Our stranger friend is astonished at this, - not we. Alas! we have ceased to be astonished at any amount of misery suffered, or suffering, in our overgrown cities. You have, says he, splendid hospitals, where children are fed, and clothed, and educated, whose parents, in instances not a few, could do all that for them; you have beautiful schools for the gratis education of the children of respectable tradesmen and mechanics: what provision have you made for these children of crime, misery, and misfortune? Let us go and see the remedy which this rich, enlightened, Christian City has provided for such a crying evil. We blush, as we tell them there is none. Let us explain ourselves. Such children cannot pay for education, nor avail themselves of a or gratis one, even though offered, That urchin must beg and steal, or he starves. With a number like himself, he goes of a morning as regularly to that work as the merchant to his shop or the tradesman to his place of labour. They are turned out, - driven forth sometimes, - to get their meat, like sheep to the hills, or cattle to the field; and if they don’t bring home a certain supply, a drunken father and a brutal beating await them.
For example, I was returning from a meeting one night, about twelve o’clock in a fierce blast of wind and rain. In Princes Street, a shivering boy with a piteous voice, pressed me to buy a tract. I asked the child why he was out in such a night, and at such an hour. He had not got his money; he dared not go home without it; he would rather sleep in a stair all night. I thought, as we passed a lamp, that I had seen him before. I asked him if he went to church. “Sometimes to Mr. Guthrie’s,” was his reply. On looking again, I now recognized him as one I had occasionally seen in the Cowgate Chapel. Muffled up to meet the weather, he did not recognize me. I asked him what his father was? “I have no father, Sir; he is dead.” His mother? “She is very poor.” “But why keep you out here ?“ Then reluctantly the truth came out. I knew her well, and had visited her wretched dwelling. She was a tall, dark, gaunt gipsy-looking woman, who, notwithstanding a cap of which it could be but premised that it had once been white, and a gown that it had once been black, had still some traces of one who had seen better days; but, now she was a drunkard. Sin had turned her into a monster; and she would have beaten that poor child within an inch of death, if he had been short of the money, by her waste of which she starved him, and fed her own accursed vices.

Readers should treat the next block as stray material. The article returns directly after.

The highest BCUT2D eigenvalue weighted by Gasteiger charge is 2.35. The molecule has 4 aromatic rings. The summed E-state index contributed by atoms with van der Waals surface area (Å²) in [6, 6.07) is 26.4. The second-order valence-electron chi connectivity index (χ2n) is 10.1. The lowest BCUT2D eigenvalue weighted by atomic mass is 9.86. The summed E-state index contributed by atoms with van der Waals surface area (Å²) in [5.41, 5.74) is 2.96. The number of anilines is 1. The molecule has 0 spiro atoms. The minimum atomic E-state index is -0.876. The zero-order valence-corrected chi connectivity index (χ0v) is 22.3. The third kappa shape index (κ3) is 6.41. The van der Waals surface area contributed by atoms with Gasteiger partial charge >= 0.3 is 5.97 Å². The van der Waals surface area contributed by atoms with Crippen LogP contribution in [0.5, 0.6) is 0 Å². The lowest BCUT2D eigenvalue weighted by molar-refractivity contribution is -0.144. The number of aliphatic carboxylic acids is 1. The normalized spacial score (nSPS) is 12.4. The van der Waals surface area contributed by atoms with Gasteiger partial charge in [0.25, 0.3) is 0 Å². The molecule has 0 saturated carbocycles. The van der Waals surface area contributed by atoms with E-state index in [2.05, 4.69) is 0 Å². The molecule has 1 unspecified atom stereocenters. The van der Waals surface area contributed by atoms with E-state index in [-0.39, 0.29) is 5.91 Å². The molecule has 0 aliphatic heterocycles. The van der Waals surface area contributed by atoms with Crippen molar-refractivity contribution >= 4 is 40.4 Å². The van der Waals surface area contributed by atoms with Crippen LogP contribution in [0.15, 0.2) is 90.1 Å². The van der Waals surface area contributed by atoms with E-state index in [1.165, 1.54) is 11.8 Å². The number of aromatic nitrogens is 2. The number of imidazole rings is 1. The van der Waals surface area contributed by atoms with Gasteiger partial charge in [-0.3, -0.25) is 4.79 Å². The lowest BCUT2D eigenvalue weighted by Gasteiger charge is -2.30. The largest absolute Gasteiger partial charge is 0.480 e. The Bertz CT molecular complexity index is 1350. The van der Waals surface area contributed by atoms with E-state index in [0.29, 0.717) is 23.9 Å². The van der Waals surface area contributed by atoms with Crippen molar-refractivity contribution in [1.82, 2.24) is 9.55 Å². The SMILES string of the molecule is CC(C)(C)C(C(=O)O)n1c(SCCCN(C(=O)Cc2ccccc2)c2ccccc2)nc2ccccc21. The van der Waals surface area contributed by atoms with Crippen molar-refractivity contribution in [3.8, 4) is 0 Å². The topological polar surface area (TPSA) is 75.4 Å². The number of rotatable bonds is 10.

Now, by this anecdote illustrating to my stranger friend the situation of these unhappy children, I added that, nevertheless, they might get education, and secure some measure both of common and Christian knowledge. But mark how, and where. Not as in the days of our blessed Saviour, when the tender mother brought her child for his blessing, The jailor brings them now. Their only passage to school is through the Police Office; their passport is a conviction of crime; and in this Christian and enlightened city it is only within the dreary walls of a prison that they are secure either of school or Bible. When one thinks of their own happy boys at home, bounding free on the green, and breathing the fresh air of heaven, - or of the little fellow that climbs a father’s knee, and asks the oft-repeated story of Moses or of Joseph, - it is a sad thing to look in through the eyelet of a cell-door, on the weary solitude of a child spelling its way through the Bible. It makes one sick to hear men sing the praises of the fine education of our prisons. How much better and holier were it to tell us of an education that would save the necessity of a prison- school! I like well to see the life-boat, with her brave and devoted crew; but with far more pleasure, from the window of my old country manse, I used to look out at the Bell Rock Tower, standing erect amid the stormy waters, where in the mists of day the bell was rung, and in the darkness of the night the light was kindled. Thus mariners were not saved from the wreck, but saved from being wrecked at all. Instead of first punishing crime, and then, through means of a prison education, trying to prevent its repetition, we appeal to men’s common sense, and common interest, to humanity, and Christianity, if it were not better to support a plan which would reverse this process, and which seeks to prevent, that there may be no occasion to punish.